The State Department says the United States is reviewing what actions they will take in response the the coup in Burma and the unrest in Russia following the sentencing of opposition leader Alexei Navalny. (Feb. 2)
NED PRICE: The United States is deeply concerned by the Burmese military's detention of civilian government leaders, including State Counsellor Aung San Suu Kyi and civil society leaders. After a review of all the facts, we have assessed that the Burmese military's actions on February 1, having deposed the duly-elected head of government, constituted a military coup d'etat. The United States will continue to work closely with our partners throughout the region and the world to support respect for democracy and the rule of law in Burma, as well as to promote accountability for those responsible for overturning Burma's Democratic transition.
I don't think the military takeover-- the military coup-- is in the interest-- it's certainly not in our interest. It's certainly not in the interests of our like-minded partners. I think you will also find that it's not in the interest of the Chinese.
So our first concern, of course, is the restoration of civilian leadership in Burma. Our concern, consistent with that, is ensuring that as we undertake this review-- now that we have determined that a coup was taken place on February 1, that civilian-led government has been deposed by the military, our first concern, as we do that review, will be to ensure that of the $135 million we contribute annually to the people of Burma, that we don't do anything that would affect the long-suffering people of Burma, including the Rohingya.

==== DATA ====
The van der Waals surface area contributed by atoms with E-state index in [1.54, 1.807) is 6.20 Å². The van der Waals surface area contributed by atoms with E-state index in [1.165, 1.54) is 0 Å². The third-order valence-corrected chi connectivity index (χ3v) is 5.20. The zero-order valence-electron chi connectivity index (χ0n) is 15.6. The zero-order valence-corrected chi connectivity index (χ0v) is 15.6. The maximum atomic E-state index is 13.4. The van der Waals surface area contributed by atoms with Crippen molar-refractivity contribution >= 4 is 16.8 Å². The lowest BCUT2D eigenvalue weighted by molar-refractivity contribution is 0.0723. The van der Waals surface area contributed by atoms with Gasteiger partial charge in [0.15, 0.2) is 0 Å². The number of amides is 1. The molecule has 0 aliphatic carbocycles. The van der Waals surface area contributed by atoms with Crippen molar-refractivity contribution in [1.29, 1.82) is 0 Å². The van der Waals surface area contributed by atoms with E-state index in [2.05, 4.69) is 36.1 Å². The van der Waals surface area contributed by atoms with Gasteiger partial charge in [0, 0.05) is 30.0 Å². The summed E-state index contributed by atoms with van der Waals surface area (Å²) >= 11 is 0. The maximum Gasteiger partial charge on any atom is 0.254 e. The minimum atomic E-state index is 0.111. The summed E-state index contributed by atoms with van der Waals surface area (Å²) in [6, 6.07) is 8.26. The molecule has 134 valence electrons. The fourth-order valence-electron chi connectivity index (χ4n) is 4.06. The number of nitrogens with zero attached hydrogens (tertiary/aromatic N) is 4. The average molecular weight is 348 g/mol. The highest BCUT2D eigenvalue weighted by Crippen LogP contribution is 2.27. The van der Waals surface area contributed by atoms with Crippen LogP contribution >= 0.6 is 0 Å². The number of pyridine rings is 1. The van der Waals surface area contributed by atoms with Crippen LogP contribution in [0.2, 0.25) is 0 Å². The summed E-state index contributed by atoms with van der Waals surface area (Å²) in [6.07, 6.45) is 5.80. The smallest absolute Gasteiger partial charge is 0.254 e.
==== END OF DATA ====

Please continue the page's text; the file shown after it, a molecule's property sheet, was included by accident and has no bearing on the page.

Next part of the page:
When it comes to additional sanctions against the Burmese military, as President Biden has said, the United States will take action against those responsible, including through a careful review of our current sanctions posture. So it's something we're closely reviewing. When it comes to Russia, we are undertaking-- the president has directed his DNI to undertake this review, precisely so that we can have a holistic picture of what the Russians have been up to in recent years so that we can ensure that our policy options, which would include sanctions, but not necessarily be the extent of it, are calibrated appropriately.
We are going to look very carefully at the deteriorating human rights situation in Russia, what has happened with Mr. Navalny specifically, what has happened with the mass detentions of those who have bravely taken to the streets in the aftermath of Mr. Navalny's arrest. And of course, all of that we will account for in determining an appropriate policy course.